It is important to ensure that our welfare system is seen to be fair but also to make sure that work always pays more. The other measures taken to boost incomes for working families include the biggest ever increase to the personal allowance, help with fuel costs and freezing council tax bills for the third year running. 

 It is estimated that the average working household is £125 better off as a result of announcements made in the Autumn Statement including the uprating decisions. 

 Thank you again for taking the time to contact me. 

To which I have replied:

 Thank you for your letter 25th January in reply to our email expressing our dismay with the benefits cap of 1 %. 

 You state that 'it is important to ensure that our welfare system is seen to be fair but also to make sure that work always pays more.' But it is grossly unfair and people aren't believing that mantra any more.  

Further more you state "the fact is that since 2007, out of work benefits have increased by 20 per cent, while average earnings have only risen by 10 per cent. In other words over this time period, those on out of work benefits have seen their incomes rise twice as fast as many of those in work." It is meaningless talking in percentages when we are talking 20 per cent of £71. I can't express it any better than Michael Meacher did in his blog of 10th January in which he completely demolishes that argument and demonstrates that percentages are meaningless compared to absolute values... (blog copied and pasted for MPs benefit).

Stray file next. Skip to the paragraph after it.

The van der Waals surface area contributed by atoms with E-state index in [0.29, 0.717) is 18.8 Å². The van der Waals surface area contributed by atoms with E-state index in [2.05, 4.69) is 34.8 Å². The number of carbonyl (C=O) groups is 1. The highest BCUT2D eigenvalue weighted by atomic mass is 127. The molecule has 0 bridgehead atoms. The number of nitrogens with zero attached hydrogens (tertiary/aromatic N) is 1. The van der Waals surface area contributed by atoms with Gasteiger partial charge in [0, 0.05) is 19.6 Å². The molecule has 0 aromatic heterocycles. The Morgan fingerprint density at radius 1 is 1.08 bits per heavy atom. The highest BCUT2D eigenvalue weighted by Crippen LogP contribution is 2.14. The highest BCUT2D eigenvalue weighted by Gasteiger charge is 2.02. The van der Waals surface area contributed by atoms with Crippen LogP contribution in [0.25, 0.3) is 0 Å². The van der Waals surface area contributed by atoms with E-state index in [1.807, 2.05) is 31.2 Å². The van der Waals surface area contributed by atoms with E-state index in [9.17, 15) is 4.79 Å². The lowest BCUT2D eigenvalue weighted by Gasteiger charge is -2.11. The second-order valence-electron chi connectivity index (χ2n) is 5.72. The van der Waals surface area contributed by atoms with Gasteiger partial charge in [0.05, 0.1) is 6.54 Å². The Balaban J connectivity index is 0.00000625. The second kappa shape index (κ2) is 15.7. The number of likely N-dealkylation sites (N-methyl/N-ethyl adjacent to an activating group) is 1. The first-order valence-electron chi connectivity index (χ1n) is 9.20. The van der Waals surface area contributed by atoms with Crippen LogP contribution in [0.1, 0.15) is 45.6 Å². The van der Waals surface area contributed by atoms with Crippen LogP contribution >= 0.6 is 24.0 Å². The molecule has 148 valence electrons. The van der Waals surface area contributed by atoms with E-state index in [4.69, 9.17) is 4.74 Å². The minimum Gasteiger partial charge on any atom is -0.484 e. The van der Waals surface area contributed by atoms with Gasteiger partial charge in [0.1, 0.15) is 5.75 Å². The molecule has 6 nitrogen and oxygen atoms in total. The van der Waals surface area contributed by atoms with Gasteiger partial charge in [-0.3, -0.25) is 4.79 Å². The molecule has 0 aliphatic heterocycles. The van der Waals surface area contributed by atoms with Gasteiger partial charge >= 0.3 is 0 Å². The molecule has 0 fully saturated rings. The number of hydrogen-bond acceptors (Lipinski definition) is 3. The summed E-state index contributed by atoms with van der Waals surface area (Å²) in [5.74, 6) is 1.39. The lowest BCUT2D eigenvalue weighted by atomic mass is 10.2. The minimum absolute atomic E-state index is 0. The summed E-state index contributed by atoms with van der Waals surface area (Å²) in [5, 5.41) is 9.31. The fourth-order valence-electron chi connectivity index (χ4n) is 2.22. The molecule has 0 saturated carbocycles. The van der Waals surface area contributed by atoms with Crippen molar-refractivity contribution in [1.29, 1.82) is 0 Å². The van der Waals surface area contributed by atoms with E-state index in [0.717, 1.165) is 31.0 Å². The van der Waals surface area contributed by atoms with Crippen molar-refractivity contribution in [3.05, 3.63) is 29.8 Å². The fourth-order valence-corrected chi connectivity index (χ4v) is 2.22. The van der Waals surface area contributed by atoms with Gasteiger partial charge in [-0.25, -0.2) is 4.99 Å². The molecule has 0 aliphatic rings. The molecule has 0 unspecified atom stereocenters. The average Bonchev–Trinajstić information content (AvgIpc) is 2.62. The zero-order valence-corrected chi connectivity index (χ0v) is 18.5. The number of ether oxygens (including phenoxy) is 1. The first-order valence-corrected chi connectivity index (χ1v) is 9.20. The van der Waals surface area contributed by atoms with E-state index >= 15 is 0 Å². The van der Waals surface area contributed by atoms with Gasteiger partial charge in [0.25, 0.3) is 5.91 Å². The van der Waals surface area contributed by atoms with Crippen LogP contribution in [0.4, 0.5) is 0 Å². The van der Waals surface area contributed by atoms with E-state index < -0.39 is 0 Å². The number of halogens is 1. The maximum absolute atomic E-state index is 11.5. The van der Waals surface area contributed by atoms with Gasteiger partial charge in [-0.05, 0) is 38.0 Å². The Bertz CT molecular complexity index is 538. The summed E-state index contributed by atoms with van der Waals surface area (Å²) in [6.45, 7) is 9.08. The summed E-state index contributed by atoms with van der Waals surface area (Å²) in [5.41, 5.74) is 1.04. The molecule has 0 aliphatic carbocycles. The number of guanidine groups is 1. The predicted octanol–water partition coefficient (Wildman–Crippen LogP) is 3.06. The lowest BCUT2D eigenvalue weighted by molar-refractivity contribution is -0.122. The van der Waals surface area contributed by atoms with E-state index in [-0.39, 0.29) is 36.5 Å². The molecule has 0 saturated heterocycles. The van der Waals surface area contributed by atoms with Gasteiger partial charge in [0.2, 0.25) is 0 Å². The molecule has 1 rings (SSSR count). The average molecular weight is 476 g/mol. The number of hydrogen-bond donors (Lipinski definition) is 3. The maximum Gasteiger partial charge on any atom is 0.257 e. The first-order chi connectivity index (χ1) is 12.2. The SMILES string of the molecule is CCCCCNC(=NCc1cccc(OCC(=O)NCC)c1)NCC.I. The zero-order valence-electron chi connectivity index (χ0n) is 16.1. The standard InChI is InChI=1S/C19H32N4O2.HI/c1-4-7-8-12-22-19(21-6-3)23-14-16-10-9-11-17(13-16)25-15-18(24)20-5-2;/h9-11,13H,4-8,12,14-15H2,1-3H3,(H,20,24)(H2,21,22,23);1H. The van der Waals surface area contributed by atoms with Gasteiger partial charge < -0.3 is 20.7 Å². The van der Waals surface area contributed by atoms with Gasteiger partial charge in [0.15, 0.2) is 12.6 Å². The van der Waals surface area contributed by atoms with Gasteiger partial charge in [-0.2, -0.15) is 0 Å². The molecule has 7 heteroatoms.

I wish I'd also mentioned that disability benefits were supposed to be protected from this cap.  I also wish I'd asked her to take a one per cent freeze in her salary in the name of fairness - but of course, when it comes to fairness, they are immune, aren't they, MPs? A law unto themselves.